How Earl Stanley and his family have tapped into the secrets of seasonal-business success
Whether you’re looking for a sugar shack in March, a wedding venue for June or a Christmas market come December, Stanley’s Olde Maple Lane Farm has you covered. Founded in 1993 and located about a half-hour’s drive southeast of Ottawa, the 250-acre farm is a season-driven operation that has become one of the premier event locations in the region. But owner and co-founder Earl Stanley says it wasn’t always a booming business. “I remember in the first few years, we would count the empty beer bottles [after an event] to see if there was a profit or not,” Stanley says. “Bills were paid from the people going in and out, but we made no profit.”
In the early days, Stanley and his brother (who co-managed the farm in its first few years) intended to run a sugar-bush business, offering maple-syrup tapping and tasting and treats in early spring. They then added rodeos on the sprawling property as a way of drawing customers in summer, but attendance – and, by default, the sustainability of that part of their venture – was a problem. A caterer friend suggested they start hosting weddings, but Stanley was resistant. “I didn’t want to do weddings,” he says, “because weddings were always the same old thing.” Despite being reluctant, he opened up the farm to wedding parties in 1996 – and the summer season took off. “Now, we have weddings booked three or four years in advance,” Stanley says.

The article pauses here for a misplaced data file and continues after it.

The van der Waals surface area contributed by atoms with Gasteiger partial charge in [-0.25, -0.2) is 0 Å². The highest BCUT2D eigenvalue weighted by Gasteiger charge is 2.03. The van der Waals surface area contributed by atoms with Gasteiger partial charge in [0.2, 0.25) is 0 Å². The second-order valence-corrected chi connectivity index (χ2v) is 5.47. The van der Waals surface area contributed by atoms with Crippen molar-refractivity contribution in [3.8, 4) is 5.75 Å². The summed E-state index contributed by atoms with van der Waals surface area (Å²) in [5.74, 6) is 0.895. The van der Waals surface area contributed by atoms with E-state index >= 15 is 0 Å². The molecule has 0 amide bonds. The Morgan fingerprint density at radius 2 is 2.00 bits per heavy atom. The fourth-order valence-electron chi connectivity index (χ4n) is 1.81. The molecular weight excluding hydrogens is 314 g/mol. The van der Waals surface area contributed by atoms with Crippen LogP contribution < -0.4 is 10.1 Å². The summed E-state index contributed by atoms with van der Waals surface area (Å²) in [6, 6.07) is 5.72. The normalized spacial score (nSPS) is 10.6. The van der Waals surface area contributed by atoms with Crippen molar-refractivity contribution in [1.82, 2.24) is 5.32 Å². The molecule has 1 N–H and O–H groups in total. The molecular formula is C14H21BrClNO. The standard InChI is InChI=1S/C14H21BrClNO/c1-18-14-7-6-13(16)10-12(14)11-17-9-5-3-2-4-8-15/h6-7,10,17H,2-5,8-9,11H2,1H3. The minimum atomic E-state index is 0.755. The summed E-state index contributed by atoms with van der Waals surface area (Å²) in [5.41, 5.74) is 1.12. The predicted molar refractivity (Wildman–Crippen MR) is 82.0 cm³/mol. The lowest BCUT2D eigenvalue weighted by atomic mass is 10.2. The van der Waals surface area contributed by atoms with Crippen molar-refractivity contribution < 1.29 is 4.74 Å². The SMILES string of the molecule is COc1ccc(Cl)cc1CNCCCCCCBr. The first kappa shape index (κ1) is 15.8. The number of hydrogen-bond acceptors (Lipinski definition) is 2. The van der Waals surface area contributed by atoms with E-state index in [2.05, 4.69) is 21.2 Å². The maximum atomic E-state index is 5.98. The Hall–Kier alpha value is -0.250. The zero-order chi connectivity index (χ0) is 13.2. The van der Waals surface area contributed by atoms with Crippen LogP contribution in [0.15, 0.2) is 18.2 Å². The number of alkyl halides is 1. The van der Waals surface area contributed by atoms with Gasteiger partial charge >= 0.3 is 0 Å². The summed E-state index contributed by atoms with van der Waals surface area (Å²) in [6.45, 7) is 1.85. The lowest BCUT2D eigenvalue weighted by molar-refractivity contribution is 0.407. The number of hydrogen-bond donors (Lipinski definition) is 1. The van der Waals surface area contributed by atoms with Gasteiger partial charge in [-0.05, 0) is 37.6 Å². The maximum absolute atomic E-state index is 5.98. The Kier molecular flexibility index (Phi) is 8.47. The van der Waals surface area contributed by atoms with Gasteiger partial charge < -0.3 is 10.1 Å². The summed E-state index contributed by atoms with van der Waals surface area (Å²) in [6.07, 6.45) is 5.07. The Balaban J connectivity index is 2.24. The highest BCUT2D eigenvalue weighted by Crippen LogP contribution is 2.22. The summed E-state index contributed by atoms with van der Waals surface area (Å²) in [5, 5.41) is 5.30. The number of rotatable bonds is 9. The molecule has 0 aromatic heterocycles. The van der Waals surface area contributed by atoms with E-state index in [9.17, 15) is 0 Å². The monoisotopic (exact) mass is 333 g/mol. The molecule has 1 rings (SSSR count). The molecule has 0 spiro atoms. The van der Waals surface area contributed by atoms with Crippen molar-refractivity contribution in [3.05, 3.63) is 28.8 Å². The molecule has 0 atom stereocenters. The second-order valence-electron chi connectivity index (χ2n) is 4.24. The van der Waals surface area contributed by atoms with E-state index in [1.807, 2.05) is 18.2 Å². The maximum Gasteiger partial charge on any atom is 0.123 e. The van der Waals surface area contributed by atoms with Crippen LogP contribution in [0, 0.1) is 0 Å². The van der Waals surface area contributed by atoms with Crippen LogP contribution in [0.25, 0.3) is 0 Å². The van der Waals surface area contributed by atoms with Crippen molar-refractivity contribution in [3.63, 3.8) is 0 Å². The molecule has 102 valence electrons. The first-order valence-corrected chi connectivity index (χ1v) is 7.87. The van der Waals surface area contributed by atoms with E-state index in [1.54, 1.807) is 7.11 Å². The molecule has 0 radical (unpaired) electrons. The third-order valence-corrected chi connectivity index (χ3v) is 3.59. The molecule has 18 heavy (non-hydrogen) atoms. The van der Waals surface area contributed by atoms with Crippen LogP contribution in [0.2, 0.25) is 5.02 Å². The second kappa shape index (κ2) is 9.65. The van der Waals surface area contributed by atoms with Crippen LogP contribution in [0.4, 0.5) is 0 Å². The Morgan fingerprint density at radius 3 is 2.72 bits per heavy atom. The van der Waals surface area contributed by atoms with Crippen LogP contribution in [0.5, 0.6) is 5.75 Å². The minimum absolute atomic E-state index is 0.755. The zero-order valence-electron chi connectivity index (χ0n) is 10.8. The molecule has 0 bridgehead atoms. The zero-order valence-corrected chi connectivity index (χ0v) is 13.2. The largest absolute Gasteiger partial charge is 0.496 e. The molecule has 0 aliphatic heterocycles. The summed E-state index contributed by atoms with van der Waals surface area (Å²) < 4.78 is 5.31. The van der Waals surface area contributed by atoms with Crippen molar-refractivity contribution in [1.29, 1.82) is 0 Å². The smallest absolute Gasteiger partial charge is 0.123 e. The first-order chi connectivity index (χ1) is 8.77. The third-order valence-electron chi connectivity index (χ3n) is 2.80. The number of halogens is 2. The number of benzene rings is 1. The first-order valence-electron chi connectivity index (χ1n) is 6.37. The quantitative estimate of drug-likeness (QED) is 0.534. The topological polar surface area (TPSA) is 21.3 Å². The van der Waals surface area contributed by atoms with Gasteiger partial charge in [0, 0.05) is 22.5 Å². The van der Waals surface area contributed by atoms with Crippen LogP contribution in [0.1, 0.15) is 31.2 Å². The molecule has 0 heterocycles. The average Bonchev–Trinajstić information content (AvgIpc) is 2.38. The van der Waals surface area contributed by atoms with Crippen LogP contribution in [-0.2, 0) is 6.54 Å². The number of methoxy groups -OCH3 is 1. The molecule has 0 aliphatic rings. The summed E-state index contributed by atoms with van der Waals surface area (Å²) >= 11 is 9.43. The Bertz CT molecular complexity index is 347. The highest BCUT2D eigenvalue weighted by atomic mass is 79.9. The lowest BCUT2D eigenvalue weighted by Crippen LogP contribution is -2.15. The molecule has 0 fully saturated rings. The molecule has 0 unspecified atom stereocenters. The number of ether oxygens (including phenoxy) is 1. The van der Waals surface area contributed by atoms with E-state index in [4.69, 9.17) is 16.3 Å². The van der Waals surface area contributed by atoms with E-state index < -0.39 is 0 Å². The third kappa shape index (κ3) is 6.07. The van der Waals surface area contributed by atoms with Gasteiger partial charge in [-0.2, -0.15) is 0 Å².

The farm has also evolved to become a multi-season business. Last year, to complement his key spring and summer revenue streams, Stanley added an “elf outpost” Christmas village – complete with reindeer stables, a sugarplum playground, sleigh rides and a bakery, among other holiday features. And this fall, he launched “Flicks on the Farm” movie nights, showing family classics such as The Goonies on a large outdoor screen.
The benefits of expanding the farm’s offerings have been twofold. “It gives me another opportunity to showcase the farm, to bring in new clientele,” Stanley says. “And now we’re able to manage the highs and lows.” Stanley recognized early on that running a seasonal business could mean ebbs and flows in terms of customers and finances, so he and his team developed strategies to ensure a steady stream of both. They instituted a quarterly payment system for events, collecting installment payments from customers every three months between the booking date and the event date, which provides consistent revenue and helps keep Stanley regularly in touch with his clients.
More recently, his team launched social-media accounts on Facebook, Twitter and Instagram as a way of keeping their customers up-to-date on the goings-on at the farm, after a short-lived enewsletter program fizzled due to lack of interest. “People like the way we keep in touch [now]. And we’re using social media as a marketing tool,” he explains.
Stanley firmly believes that it’s the quality of service that keeps people coming back year after year, regardless of the season. “I treat the customers well, so they come back many times,” he says. “I would rather make 50 cents five times, than make a dollar once.” 2018 will mark the farm’s 25th anniversary, and Stanley has no intention of resting on his laurels – he’s already planning a huge charity celebration for June, and thinking about new attractions he can add. “I want to keep things fresh [on the farm]. I want the people who are coming back for a second and third time to see something new,” he says. “I keep coming up with new ideas. The evolution will stop when my imagination stops.”